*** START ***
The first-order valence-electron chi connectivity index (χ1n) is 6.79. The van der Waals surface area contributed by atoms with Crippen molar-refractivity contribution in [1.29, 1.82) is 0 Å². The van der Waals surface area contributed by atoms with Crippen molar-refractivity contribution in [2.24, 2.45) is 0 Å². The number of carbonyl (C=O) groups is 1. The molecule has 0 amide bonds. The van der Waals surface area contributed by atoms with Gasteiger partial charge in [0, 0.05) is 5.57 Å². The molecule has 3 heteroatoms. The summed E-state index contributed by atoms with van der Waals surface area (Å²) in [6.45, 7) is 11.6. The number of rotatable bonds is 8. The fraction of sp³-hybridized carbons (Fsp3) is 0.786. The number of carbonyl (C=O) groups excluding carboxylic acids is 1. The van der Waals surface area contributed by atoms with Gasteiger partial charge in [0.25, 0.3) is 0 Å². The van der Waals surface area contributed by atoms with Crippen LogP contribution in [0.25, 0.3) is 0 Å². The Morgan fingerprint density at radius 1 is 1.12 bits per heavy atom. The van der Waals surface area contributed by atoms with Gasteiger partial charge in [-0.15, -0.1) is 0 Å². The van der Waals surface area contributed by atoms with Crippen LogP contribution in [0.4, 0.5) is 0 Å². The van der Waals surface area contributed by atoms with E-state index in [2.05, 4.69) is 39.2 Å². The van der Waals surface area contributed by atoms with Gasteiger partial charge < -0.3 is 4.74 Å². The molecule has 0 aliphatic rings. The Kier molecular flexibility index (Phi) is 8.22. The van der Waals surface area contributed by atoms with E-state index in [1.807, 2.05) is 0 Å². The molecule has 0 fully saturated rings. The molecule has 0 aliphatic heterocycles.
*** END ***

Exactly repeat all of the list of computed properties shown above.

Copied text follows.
The first-order valence-electron chi connectivity index (χ1n) is 6.79. The van der Waals surface area contributed by atoms with Crippen molar-refractivity contribution in [1.29, 1.82) is 0 Å². The van der Waals surface area contributed by atoms with Crippen molar-refractivity contribution in [2.24, 2.45) is 0 Å². The number of carbonyl (C=O) groups is 1. The molecule has 0 amide bonds. The van der Waals surface area contributed by atoms with Gasteiger partial charge in [0, 0.05) is 5.57 Å². The molecule has 3 heteroatoms. The summed E-state index contributed by atoms with van der Waals surface area (Å²) in [6.45, 7) is 11.6. The number of rotatable bonds is 8. The fraction of sp³-hybridized carbons (Fsp3) is 0.786. The number of carbonyl (C=O) groups excluding carboxylic acids is 1. The van der Waals surface area contributed by atoms with Gasteiger partial charge in [0.25, 0.3) is 0 Å². The van der Waals surface area contributed by atoms with Crippen LogP contribution in [0.25, 0.3) is 0 Å². The Morgan fingerprint density at radius 1 is 1.12 bits per heavy atom. The van der Waals surface area contributed by atoms with Gasteiger partial charge in [-0.15, -0.1) is 0 Å². The van der Waals surface area contributed by atoms with Crippen LogP contribution in [0.4, 0.5) is 0 Å². The van der Waals surface area contributed by atoms with E-state index in [2.05, 4.69) is 39.2 Å². The van der Waals surface area contributed by atoms with Gasteiger partial charge < -0.3 is 4.74 Å². The molecule has 0 aliphatic rings. The Kier molecular flexibility index (Phi) is 8.22. The van der Waals surface area contributed by atoms with E-state index in [1.807, 2.05) is 0 Å². The molecule has 0 fully saturated rings. The molecule has 0 aliphatic heterocycles.